The coming-together of the personal and the political in literature is a theme that never ceases to fascinate me. This, coupled with an age-old interest of many writers, of how ordinary lives are shaped by events beyond their control is what Ranbir Sidhu's Dark Star holds space for, through an exploration of the Partition.
Dark Star tells us about an “old woman", who is so old she has forgotten her name and is now simply waiting to learn how to die. She is lonely, with no emotional connection with her husband or sons. She grapples with trying to understand the life she has led, which ended up being shaped by decisions taken by men – whether it was the Partition, or whom she should marry, or even what saree to wear while getting married.
Sidhu is a prolific writer. His previous books, Good Indian Girls (2012) and Deep Sea Blue (2016), were critically acclaimed. In Dark Star, he comments on the ideas of memory and home, on women’s lives in India and its loneliness, and of course, on the development of the Indian state from a land ravaged by hate in 1947 to its current shape. He doesn’t shy away from commenting on the Farmers’ Protests, the CAA-NRC acts, or even the decisions of the Prime Minister, though he never mentions them by name.
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However, it is the loneliness of the girl/woman/now old woman that is at the heart of the novel. The character never mentions any friends or confidants; she is forced to move as per the whims of her husband or father in some cases, the whims of Sir Cyril Radcliffe (the British lawyer who is known for affecting India's Partition) in others. The patriarchal nature of families is explicit. The protagonist calls herself a “Good Village Girl” and vows that if she ever had a daughter, she would teach herself to be a good village girl too. What does she mean by this? It’s the belief that “however wrong your husband is, and most men are wrong about most things, he’s still your husband and therefore he’s right.”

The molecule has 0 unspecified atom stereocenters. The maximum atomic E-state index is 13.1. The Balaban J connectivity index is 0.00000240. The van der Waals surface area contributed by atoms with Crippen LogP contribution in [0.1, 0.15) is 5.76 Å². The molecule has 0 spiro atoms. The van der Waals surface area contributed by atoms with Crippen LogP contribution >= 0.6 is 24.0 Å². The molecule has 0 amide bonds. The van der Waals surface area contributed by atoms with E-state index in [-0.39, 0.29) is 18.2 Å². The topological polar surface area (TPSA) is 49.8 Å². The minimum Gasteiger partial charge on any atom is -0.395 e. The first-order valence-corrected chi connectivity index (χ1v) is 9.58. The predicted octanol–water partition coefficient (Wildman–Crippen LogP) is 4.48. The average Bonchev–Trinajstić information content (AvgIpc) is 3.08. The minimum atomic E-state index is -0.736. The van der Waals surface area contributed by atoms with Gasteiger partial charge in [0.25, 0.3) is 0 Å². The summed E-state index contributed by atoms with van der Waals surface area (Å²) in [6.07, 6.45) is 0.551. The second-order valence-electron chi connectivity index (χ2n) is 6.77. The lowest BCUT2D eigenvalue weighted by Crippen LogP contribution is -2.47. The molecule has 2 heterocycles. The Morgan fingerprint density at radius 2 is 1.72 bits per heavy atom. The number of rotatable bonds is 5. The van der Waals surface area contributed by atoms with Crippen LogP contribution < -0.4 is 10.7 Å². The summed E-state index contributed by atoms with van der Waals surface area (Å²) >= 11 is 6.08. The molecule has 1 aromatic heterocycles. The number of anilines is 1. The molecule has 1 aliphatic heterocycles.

As she lies in bed and thinks back on her life, she realizes there are many things that she has forgotten. The shadowy nature of memory looms large in this novel – how much of what we remember is true? The novel therefore also plays on the idea of truth, too. Is there anything as the absolute truth, the book asks, from its very first words: the sea is said to be blue, but it looks green and black, too, at times; the protagonist had grown up hearing that snow was white, but in her second winter in London, the snow looked black, more than white. What, then, is the truth? And if there are no universal truths, what about the truth of individuals? Did she get married in a red sari or a green sari, for example? She cannot remember even such details; her mind has tricked her into believing things of which she no longer knows the veracity.
As the protagonist moves back and forth constantly in her thoughts, the past and the present come together. The imagery in the book reminded me of both Salman Rushdie's Midnight’s Children (1981) and Amitav Ghosh's The Shadow Lines (1988). The idea of two nation-states being mirror images of each other, represented by two individuals in the story, is not new. The concept of movement and exile, so that there is no comfort of home or belonging, is also widely explored in literature. Sidhu, unfortunately, does not add anything new to the discussion here.
What works for the book, however, is the heartfelt account of the narrator-protagonist. It is hard not to sympathize with her. Dark Star is a touching account of the loneliness of women and of the burden they bear every day, whether at home or during wars.
Mumbai-based Shreemayee Das writes on entertainment, education and relationships